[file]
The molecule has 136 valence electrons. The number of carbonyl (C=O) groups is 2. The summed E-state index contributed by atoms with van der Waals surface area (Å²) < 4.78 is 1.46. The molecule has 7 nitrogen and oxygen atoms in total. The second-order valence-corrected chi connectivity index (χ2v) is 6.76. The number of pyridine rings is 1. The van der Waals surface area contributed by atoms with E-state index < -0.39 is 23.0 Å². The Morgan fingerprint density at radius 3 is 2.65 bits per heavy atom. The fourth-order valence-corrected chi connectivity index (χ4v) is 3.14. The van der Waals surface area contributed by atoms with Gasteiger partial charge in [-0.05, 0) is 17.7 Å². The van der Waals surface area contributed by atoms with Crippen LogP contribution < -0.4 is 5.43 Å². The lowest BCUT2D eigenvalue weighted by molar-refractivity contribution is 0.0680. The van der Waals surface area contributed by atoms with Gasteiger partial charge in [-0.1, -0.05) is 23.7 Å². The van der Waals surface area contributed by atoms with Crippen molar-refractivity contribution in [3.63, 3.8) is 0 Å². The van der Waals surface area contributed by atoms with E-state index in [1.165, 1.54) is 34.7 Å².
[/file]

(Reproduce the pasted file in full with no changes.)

The molecule has 136 valence electrons. The number of carbonyl (C=O) groups is 2. The summed E-state index contributed by atoms with van der Waals surface area (Å²) < 4.78 is 1.46. The molecule has 7 nitrogen and oxygen atoms in total. The second-order valence-corrected chi connectivity index (χ2v) is 6.76. The number of pyridine rings is 1. The van der Waals surface area contributed by atoms with E-state index < -0.39 is 23.0 Å². The Morgan fingerprint density at radius 3 is 2.65 bits per heavy atom. The fourth-order valence-corrected chi connectivity index (χ4v) is 3.14. The van der Waals surface area contributed by atoms with Gasteiger partial charge in [-0.05, 0) is 17.7 Å². The van der Waals surface area contributed by atoms with Crippen LogP contribution < -0.4 is 5.43 Å². The lowest BCUT2D eigenvalue weighted by molar-refractivity contribution is 0.0680. The van der Waals surface area contributed by atoms with Gasteiger partial charge in [-0.1, -0.05) is 23.7 Å². The van der Waals surface area contributed by atoms with Crippen molar-refractivity contribution in [3.63, 3.8) is 0 Å². The van der Waals surface area contributed by atoms with E-state index in [1.165, 1.54) is 34.7 Å².